April 28, 2015

Nairobi Wreck Removal Convention

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The Nairobi Convention on the Removal of Wrecks (the Convention) entered into force on 14 April 2015.

The Convention has created the first set of uniform international rules for the prompt and effective removal of wrecks located within a State Party’s Exclusive Economic Zone (EEZ) in order to deal with the growing problems faced by coastal States and the shipping industry in general.

Shipowners will be held financially liable for the removal of wrecks that may adversely affect the safety of lives, goods and property at sea and the marine and the coastal environment. As a requirement of the the Convention, shipowners must have insurance or other form of financial security in place.

The Scope of the Convention

The Convention has defined wrecks quite broadly as:

  • a sunken or stranded ship; or
  • any part of that ship; and
  • any objects lost at sea from that ship (including containers)

Wrecks located within a State Party’s EEZ fall within the scope of the Convention. The EEZ is the area outside the 12 nautical mile zone and extending to an area not more than 200 nautical miles from the State’s coast (depending on each State Party’s declaration of the limit of its own EEZ).

Under the Convention States can also opt-in to apply the Convention to wrecks located within their territorial waters. States choosing not to opt-in will continue to enforce their domestic legislation to wrecks within their territorial waters.

The Convention Requirements

Ship’s of 300 GT or more that are flagged in a State Party or call at ports or offshore facilities in a State Party are required to have insurance or other form of security in place up to the limits of the 1996 Protocol to the London Convention. Shipowners must obtain a certificate to evidence that insurance or other financial security is in place in accordance with the Convention.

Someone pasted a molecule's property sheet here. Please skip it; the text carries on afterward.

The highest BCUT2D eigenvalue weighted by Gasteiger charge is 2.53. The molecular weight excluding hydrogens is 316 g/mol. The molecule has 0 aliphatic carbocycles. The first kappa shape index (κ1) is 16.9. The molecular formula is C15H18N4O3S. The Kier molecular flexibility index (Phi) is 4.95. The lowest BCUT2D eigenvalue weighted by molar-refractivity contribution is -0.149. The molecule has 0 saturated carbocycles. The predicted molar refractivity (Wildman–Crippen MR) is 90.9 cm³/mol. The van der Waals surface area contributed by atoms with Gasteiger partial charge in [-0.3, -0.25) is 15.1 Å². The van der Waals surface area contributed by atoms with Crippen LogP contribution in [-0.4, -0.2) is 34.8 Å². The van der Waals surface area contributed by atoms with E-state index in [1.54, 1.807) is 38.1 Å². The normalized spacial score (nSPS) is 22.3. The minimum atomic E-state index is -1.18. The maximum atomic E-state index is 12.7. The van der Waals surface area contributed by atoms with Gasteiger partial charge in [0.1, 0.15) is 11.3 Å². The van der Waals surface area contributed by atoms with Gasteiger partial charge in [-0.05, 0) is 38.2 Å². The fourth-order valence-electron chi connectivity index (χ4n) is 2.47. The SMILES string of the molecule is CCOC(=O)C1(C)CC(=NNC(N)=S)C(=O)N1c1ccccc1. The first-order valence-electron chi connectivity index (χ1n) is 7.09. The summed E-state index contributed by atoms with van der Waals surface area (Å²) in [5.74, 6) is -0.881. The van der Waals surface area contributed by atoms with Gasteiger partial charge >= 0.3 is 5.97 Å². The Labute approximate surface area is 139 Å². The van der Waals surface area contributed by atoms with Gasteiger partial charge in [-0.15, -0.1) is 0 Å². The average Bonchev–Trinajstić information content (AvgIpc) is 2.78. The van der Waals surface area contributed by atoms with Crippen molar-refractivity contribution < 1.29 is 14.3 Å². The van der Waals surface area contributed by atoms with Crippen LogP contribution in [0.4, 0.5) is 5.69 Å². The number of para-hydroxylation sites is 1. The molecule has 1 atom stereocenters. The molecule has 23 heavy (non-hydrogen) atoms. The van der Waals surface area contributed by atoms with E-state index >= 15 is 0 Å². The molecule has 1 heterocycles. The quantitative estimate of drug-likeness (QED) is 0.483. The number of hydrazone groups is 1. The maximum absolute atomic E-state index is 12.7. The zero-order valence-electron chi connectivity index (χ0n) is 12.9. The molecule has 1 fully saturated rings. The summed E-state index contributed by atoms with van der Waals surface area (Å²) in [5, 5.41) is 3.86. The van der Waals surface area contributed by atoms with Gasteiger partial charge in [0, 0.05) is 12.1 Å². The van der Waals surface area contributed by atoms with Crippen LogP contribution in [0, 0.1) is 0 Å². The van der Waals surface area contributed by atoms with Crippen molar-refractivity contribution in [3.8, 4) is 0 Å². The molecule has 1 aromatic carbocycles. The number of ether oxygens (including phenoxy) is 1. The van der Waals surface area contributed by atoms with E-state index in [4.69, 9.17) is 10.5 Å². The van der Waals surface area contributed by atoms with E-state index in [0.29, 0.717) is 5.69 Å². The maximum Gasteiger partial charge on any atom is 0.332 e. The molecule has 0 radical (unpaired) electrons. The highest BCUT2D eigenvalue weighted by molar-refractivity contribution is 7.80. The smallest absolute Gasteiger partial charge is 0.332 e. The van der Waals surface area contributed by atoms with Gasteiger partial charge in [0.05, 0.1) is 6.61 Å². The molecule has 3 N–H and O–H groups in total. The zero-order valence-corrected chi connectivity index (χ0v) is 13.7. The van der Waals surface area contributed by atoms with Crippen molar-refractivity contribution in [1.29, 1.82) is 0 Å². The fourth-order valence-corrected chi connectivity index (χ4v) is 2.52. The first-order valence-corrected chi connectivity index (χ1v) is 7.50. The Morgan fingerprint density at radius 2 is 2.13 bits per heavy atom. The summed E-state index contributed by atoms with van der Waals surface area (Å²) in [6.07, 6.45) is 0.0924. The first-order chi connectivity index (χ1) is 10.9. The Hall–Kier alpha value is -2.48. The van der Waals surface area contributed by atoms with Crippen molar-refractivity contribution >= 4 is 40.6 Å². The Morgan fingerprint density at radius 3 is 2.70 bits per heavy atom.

Shipowners are required to obtain the certificate from a State Party. For ship’s that are registered in a State Party, the certificate will be issued or certified by the appropriate authority of the State of the ship’s registry. Ship’s flagged in countries that are not parties to the Convention can obtain a certificate from one of the State Parties listed at the end of this article that that have to date confirmed their ability to issue certificates to non-State Party flagged ships. The certificate must be carried on board the ship and a copy should be deposited with the authorising State Party.

The IG Club’s have confirmed they will be issuing their Members with Blue Cards complying with the Convention which will enable Members to obtain a certificate from the relevant State Party.

Reporting Wrecks  

If a ship falling within the above description has been involved in a maritime casualty resulting in a wreck, the Master or the operator of the ship must without delay notify the State Party of the incident and provide a report of the following:

  • the name and principal place of business of the registered owner;
  • the precise location of the wreck;
  • the type, size and construction of the wreck;
  • the nature of the damage to, and the condition of, the wreck;
  • the nature and quantity of the cargo, in particular any hazardous and noxious substances; and
  • the amount of any oil on board, including bunker oil and lubricating oil.

Removal of the Wreck

If the wreck is determined by the State Party to be a hazard the State Party can take action against the ship owner.

When determining whether a wreck is a hazard, the State Party should consider a number of criteria’s listed within the Convention such as the type, size and construction of the wreck, the depth of the water and the tidal range and currents in the area.